The most common objection raised in the examination of an application, by the Registrar of Trademarks, is that the description of goods and/or services is not defined in ordinary commercial terms.  Prior to filing an application, as part of our trademark services, we work with our clients to fully understand their business activities and draft a suitable statement of goods and services that will not elicit an objection.  However, the Trade-marks Act and Trade-marks Regulations do not define the meaning ‘ordinary commercial terms’ and together with the many inconsistencies among the trademark examiners objection can still be raised.  

Even if a statement of goods and services is in ordinary commercial terms, it must also be specific.  This is of particular importance in cases where a trade term may have more than one completely different meaning depending on the field of use.    In view of the requirement ‘to specify’ goods and services we give consideration to the dictionary meaning of the term, since there is no definition in any statute.  In providing details of the goods/services, the description must be expressed in ordinary commercial terms.  The expression ‘ordinary commercial terms’ is generally understood to mean a non-technical and clear description of the goods/services as customarily used in the trade to refer to goods/services and so understood by an average person.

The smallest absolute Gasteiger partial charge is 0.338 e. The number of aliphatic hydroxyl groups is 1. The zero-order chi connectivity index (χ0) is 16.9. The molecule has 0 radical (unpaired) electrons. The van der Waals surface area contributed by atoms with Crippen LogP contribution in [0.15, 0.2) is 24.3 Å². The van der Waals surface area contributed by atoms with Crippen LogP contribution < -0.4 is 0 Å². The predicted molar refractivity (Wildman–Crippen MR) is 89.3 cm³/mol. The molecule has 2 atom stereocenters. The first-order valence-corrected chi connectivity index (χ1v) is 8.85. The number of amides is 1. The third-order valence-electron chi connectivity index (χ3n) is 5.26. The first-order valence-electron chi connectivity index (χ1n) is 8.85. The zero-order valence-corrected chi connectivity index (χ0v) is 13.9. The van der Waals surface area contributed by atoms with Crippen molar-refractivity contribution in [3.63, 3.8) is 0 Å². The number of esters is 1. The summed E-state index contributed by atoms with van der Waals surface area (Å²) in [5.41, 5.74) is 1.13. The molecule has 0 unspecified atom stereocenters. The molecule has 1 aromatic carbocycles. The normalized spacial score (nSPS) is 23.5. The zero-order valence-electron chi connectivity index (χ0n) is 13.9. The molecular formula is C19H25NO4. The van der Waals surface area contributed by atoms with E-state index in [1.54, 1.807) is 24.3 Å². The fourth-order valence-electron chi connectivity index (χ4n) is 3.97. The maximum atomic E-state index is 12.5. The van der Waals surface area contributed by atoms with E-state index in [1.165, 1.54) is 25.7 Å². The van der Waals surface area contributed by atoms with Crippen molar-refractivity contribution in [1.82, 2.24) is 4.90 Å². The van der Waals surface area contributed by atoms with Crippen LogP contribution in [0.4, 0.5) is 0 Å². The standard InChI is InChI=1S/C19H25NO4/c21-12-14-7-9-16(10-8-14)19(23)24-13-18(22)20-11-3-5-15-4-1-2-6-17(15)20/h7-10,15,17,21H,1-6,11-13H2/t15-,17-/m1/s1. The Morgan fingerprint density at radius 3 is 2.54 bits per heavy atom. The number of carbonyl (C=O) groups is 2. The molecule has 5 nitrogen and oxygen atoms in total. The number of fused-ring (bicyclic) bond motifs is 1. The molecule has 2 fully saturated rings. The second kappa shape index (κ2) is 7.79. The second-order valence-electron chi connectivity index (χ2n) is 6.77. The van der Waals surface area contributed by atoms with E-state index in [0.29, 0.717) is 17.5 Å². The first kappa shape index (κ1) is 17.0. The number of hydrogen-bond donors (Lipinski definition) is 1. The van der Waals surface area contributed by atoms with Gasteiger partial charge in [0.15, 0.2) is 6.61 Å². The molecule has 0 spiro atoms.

The drafting of the statement of goods/services prior to filing of an application is of the utmost importance since, once filed, an application cannot be amended to add to or broaden the scope of the goods/services.  However, after filing its application an applicant may, at any time, delete or restrict the scope of its goods/services.

A statement of goods/services that is too specific could, however, be fatal to the application.  The Trademarks Act stipulates that a trademark will be registered if it is:

clearly descriptive or deceptively misdescriptive in the English or French language of the character or quality of the goods or services in association with which it is used or proposed to be used or of the conditions of or the persons employed in their production or of their place of origin; or

the name in any language of any of the goods or services in connection with which it is used or proposed to be used.

Thus, the applicant must balance its need to obtain as wide a scope as the law permits against a duty to state its goods or services in specific and ordinary commercial terms together with the Registrar’s ability to assess the scope of the rights requested for registration.